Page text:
By Marty Mulrooney
Uncharted 3: Drake’s Deception is the latest instalment in the Uncharted series of video games created by Naughty Dog for PlayStation 3. The plot revolves around the ‘Iram of the Pillars’, an ancient city lost in the Rub’ al Khali desert. The complex relationship between Nathan Drake and his mentor Victor Sullivan is further explored as they battle the mysterious Katherine Marlowe and her right-hand man, Talbot. *Warning: due to the story-heavy nature of Uncharted 3, there are minor spoilers present throughout this review.*
“All men dream: but not equally. Those who dream by night in the dusty recesses of their minds wake in the day to find that it was vanity: but the dreamers of the day are dangerous men, for they may act their dream with open eyes, to make it possible. This I did.”
Uncharted 3 wisely doesn’t try to top its predecessor’s breathtaking train-dangling-over-a-cliff opening, instead opting to begin with a relatively low-key brawl in a murky London boozer. Returning partners in crime Nate and Sully, looking rather dapper in their pressed suits, ironed shirts and shiny black shoes, end up getting physical with some hired muscle after a deal gone wrong. Talbot, who wants to buy Nate’s ring – a ring that supposedly belonged to Sir Francis Drake – sneaks away to find his employer as fighting breaks out and continues to escalate.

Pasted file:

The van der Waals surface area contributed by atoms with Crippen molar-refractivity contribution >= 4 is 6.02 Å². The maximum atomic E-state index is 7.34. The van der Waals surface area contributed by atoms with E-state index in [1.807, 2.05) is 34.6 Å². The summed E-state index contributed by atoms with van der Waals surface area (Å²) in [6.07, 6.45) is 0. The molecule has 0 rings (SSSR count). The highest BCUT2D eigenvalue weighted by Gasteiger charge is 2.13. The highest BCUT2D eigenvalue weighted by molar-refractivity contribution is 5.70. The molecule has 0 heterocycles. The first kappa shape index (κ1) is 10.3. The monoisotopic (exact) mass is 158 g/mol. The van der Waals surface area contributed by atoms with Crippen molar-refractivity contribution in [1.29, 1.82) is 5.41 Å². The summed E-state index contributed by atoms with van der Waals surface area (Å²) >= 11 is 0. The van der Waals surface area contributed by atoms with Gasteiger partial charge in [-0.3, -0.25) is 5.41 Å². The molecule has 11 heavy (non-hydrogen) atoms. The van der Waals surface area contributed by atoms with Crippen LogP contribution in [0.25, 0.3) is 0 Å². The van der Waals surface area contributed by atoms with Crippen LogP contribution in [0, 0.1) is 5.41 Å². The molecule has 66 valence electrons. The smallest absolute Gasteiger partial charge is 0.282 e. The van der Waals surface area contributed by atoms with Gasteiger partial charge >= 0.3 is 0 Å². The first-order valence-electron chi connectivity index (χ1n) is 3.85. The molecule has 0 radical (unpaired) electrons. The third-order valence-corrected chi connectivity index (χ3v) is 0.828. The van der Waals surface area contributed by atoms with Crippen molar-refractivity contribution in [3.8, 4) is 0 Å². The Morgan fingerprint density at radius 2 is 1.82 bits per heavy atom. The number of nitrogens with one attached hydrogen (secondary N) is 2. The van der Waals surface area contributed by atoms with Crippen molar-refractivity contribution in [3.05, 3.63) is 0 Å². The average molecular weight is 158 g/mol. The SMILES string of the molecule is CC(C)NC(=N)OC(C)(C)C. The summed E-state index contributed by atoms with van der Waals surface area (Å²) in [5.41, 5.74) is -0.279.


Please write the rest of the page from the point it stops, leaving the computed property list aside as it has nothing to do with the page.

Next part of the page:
Naughty Dog has implemented a brand new fist-fighting mechanic in Uncharted 3 that gets put to immediate use. As Nate fights several thugs at once, he dynamically uses his environment to gain the upper hand. A press of the punch button (Square) when near the bar results in a bottle smashed over a goon’s head. Pressing Triangle when prompted results in a counter-attack, ducking a punch before delivering a lethal uppercut. Perhaps it isn’t as elegant as the recently released Arkham City’s fighting system, but it doesn’t need to be. It upgrades the basic punching of the previous games and finally makes using your fists as well as your firepower a viable option.
Drake’s Deception is the most story-centric Uncharted game yet. After the dramatic opening in London, England, we are whisked across the globe – and backwards in time – to Cartegena, Colombia… To say anything more would be far too revealing, but suffice to say that both Drake and Sully are examined in greater detail than they have ever been before. It’s quite simply solid fan service that offers fresh insight into one of gaming’s most memorable partnerships. Sully was criminally underused in Uncharted 2 so it’s great to finally have him centre stage again alongside Drake where he belongs.